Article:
Kaliszewski raised the question of whether parking and street redesigns are needed.

“Let’s keep our services up to the present excellent jobs they do, and let’s think of creative ways to change or add to or eliminate the way we do business, both internal and externally,” he said.


Tom Seaberg, 55, has been on the council since 1987. He is married to Jamie and works as a hotel and convention sales manager for Treasure Island Resort and Casino. He graduated from Brown Institute with a degree in radio/T.V. broadcasting. 

He said his skills include being a good listener, a team player, doing his research and homework on issues and being responsible and caring.

“I am running because I care deeply about the community of South St. Paul. I want to continue to help move our community forward and work together with all of the people that live and work in South St. Paul to make our community a great place to live, work and play,” he said.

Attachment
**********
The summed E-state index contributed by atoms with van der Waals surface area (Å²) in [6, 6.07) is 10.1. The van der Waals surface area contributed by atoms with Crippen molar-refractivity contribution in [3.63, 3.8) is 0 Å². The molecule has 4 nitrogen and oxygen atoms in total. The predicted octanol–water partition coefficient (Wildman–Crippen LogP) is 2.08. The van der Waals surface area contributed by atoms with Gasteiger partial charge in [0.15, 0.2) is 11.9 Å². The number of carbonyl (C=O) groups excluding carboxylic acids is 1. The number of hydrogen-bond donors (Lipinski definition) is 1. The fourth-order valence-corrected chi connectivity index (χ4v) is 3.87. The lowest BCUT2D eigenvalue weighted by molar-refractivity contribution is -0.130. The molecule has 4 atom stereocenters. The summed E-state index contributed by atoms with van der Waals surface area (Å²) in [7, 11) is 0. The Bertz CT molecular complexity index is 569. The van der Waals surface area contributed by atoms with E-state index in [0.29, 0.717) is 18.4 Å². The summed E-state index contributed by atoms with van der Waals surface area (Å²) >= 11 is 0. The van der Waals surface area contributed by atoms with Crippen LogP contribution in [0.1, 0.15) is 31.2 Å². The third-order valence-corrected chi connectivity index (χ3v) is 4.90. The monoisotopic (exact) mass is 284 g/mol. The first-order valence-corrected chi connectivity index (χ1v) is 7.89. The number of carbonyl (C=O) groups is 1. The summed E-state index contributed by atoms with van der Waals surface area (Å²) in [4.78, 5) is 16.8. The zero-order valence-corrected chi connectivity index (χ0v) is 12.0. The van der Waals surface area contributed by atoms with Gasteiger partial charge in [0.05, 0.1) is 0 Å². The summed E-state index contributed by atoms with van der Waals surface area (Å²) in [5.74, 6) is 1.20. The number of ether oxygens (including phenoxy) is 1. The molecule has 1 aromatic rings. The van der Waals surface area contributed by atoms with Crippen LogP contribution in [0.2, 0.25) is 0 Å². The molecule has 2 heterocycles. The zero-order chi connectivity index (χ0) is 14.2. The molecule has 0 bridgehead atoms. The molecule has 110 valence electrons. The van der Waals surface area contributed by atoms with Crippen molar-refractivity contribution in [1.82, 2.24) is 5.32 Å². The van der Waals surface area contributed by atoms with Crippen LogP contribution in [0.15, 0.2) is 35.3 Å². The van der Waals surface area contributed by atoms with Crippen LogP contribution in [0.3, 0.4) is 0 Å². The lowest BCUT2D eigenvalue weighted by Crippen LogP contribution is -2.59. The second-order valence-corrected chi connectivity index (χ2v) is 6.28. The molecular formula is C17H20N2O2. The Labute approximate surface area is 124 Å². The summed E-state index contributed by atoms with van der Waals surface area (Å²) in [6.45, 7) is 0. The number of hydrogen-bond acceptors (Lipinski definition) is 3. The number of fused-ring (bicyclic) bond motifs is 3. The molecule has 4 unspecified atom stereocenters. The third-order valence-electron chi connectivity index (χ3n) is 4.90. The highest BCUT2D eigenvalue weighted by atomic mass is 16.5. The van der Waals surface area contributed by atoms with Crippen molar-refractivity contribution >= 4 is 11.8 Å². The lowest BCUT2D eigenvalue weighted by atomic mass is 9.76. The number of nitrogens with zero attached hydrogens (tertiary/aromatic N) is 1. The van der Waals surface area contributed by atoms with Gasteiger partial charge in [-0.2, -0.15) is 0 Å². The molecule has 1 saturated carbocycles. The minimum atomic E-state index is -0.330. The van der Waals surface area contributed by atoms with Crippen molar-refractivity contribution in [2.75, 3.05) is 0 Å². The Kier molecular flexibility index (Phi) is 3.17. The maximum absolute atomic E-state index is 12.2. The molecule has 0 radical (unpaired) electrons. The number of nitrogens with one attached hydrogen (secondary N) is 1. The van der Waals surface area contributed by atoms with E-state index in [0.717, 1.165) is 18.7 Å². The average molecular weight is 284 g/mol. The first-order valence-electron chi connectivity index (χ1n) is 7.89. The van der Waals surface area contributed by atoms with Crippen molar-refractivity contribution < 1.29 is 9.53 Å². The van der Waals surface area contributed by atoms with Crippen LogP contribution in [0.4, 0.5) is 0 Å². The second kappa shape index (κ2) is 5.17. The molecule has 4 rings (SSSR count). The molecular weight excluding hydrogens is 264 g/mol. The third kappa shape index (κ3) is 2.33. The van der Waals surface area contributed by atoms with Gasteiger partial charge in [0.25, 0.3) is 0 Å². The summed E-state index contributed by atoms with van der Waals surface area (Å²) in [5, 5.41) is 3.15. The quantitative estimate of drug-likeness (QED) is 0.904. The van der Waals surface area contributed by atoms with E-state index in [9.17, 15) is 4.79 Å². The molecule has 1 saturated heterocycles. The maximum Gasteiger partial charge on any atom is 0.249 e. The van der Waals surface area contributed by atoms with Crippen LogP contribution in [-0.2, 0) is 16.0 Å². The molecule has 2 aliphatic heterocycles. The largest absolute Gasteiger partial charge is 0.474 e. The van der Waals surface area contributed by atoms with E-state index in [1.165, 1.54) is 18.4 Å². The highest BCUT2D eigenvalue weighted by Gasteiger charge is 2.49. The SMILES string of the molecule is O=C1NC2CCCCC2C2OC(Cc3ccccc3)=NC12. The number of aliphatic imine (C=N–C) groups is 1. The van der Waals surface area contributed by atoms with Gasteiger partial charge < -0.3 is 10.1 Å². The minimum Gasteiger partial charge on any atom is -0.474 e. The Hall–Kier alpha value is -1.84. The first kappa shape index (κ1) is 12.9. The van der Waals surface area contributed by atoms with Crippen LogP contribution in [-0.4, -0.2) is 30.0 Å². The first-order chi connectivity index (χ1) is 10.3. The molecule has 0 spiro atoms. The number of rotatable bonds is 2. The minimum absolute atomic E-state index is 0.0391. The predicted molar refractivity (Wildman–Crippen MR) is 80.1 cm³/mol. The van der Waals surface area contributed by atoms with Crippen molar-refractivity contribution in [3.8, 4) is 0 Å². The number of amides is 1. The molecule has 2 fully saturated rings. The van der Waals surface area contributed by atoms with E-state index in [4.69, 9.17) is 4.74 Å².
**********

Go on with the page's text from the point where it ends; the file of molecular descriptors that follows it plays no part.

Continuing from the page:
Seaberg said the top challenges facing the city are retaining and supporting the businesses in town. He said the city and council must continue to attract new development and support redevelopment opportunities. In addition, the council must work together to provide core services at an affordable level to all citizens and businesses, and provide a safe environment by supporting public safety team members.

“The issue I will prioritize is to continue our efforts to keep our citizens and businesses informed and to listen to all of our citizens, so that we can represent everyone in South St. Paul,” Seaberg said.


Joanne Rothecker-Woods, 47, works for the South St. Paul School District. She is married to Preston and has a liberal arts degree from Inver Hills Community College.